Donald Trump was never the master businessman that he always claims to be. The analogy I have made on many occasions is that he is to business as Hulk Hogan is to martial arts-- great at bragging about how great he is at it, made even more perfect by his association with professional wrestling. Trump failed to "close the deal" on healthcare because he ran into one of the biggest differences between deal-making in business and deal-making in politics.
In business, Trump could close a deal one at a time. X for Y, one on one. He was never the best at it, but he wasn't the worst either. The thing about business deals is that the impact of one deal on another is minimal. If I invest in you, I have less to invest somewhere else, but another business endeavor isn't likely to turn down my money just because I invested with you. Spill-over effects just aren't that big. This is part of why Trump thinks that he can handle everything with bilateral negotiations. We have seen this in his desire to work out trade deals bilaterally, and his desire to handle Obamacare replacement negotiations person-by-person.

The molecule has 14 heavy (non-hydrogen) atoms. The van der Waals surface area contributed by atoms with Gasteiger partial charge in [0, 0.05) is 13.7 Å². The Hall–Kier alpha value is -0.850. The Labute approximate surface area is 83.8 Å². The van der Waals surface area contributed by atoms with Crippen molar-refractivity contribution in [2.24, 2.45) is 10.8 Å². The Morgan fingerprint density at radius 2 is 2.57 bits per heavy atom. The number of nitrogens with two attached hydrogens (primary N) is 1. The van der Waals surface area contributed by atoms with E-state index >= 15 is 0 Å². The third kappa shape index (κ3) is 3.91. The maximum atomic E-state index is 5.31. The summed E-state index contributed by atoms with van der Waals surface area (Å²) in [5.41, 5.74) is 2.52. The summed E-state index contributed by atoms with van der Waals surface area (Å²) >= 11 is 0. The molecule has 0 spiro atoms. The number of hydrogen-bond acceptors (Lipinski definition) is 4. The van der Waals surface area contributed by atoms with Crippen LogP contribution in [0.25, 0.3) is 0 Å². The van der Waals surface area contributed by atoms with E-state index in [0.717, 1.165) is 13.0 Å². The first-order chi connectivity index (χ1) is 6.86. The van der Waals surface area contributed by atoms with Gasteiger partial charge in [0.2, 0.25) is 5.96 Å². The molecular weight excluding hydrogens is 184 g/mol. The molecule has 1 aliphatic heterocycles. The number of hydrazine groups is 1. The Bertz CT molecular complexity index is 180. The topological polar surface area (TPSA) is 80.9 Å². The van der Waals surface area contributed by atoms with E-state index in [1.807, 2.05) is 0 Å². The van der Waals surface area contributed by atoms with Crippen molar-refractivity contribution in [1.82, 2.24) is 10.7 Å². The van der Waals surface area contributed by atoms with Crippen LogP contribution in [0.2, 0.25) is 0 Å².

The problem is that politics don't work that way. This is where we see the real value of something like "the spatial model," where we put policies and legislators along a line from left to right. Within the Republican Party, on the left, we have Susan Collins and Lisa Murkowski. Without them on board, the Senate Republicans would have had precisely 50 votes, with Pence casting the tie-breaker. They would have had no extra votes to spare. But, there were more Republicans nervous about how far to the right the Obamacare replacement bill had moved, including some in the House. On the right, far, far, far to the right, there was the House Freedom Caucus.
Any change Trump tried to make that moved policy to the right, to satisfy the Freedom Caucus, made the moderates even less willing to support the replacement, and any move to the left to satisfy the moderates lost the Freedom Caucus. Trump kept trying to make incremental changes to get the Freedom Caucus on board, but what Paul Ryan realized was that there was no way to get a majority, period. Why? Because any bill that would have satisfied the Freedom Caucus would have been unpalatable to the moderates (and couldn't have gotten through Senate reconciliation rules anyway), and any move to the left lost the Freedom Caucus.
Could any negotiation have solved this? Perhaps not, but it certainly couldn't have been done one-on-one, the way Trump wants, and the way business deals work. Politics don't work that way.